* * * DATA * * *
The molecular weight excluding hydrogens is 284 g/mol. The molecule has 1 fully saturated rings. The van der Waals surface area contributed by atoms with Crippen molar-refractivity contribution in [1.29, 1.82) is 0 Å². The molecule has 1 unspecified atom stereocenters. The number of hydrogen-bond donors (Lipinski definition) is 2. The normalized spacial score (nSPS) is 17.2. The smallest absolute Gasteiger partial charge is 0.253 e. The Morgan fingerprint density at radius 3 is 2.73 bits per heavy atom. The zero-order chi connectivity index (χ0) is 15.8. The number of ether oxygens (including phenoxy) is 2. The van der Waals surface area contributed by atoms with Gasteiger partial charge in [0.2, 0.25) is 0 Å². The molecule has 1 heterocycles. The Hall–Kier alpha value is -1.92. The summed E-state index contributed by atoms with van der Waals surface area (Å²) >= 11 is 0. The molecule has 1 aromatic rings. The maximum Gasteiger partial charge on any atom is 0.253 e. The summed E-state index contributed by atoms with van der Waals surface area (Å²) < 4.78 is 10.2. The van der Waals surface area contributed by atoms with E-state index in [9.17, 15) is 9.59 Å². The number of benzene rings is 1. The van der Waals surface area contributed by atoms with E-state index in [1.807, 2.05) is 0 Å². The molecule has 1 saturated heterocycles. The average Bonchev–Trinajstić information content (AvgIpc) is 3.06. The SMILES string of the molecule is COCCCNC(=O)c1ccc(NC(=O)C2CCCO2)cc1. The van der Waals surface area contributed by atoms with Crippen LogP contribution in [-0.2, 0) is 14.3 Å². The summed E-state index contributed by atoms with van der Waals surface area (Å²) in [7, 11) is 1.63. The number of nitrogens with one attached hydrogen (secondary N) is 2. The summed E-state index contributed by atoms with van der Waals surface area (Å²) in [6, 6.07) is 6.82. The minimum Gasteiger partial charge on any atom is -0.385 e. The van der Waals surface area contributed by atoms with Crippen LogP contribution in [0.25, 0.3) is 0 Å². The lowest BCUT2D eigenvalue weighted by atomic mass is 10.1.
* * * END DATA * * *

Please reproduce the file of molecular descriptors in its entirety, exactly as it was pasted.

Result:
The molecular weight excluding hydrogens is 284 g/mol. The molecule has 1 fully saturated rings. The van der Waals surface area contributed by atoms with Crippen molar-refractivity contribution in [1.29, 1.82) is 0 Å². The molecule has 1 unspecified atom stereocenters. The number of hydrogen-bond donors (Lipinski definition) is 2. The normalized spacial score (nSPS) is 17.2. The smallest absolute Gasteiger partial charge is 0.253 e. The Morgan fingerprint density at radius 3 is 2.73 bits per heavy atom. The zero-order chi connectivity index (χ0) is 15.8. The number of ether oxygens (including phenoxy) is 2. The van der Waals surface area contributed by atoms with Gasteiger partial charge in [0.2, 0.25) is 0 Å². The molecule has 1 heterocycles. The Hall–Kier alpha value is -1.92. The summed E-state index contributed by atoms with van der Waals surface area (Å²) >= 11 is 0. The molecule has 1 aromatic rings. The maximum Gasteiger partial charge on any atom is 0.253 e. The summed E-state index contributed by atoms with van der Waals surface area (Å²) < 4.78 is 10.2. The van der Waals surface area contributed by atoms with E-state index in [9.17, 15) is 9.59 Å². The number of benzene rings is 1. The van der Waals surface area contributed by atoms with E-state index in [1.807, 2.05) is 0 Å². The molecule has 1 saturated heterocycles. The average Bonchev–Trinajstić information content (AvgIpc) is 3.06. The SMILES string of the molecule is COCCCNC(=O)c1ccc(NC(=O)C2CCCO2)cc1. The van der Waals surface area contributed by atoms with Crippen LogP contribution in [-0.2, 0) is 14.3 Å². The summed E-state index contributed by atoms with van der Waals surface area (Å²) in [7, 11) is 1.63. The number of nitrogens with one attached hydrogen (secondary N) is 2. The summed E-state index contributed by atoms with van der Waals surface area (Å²) in [6, 6.07) is 6.82. The minimum Gasteiger partial charge on any atom is -0.385 e. The van der Waals surface area contributed by atoms with Crippen LogP contribution in [0.25, 0.3) is 0 Å². The lowest BCUT2D eigenvalue weighted by atomic mass is 10.1.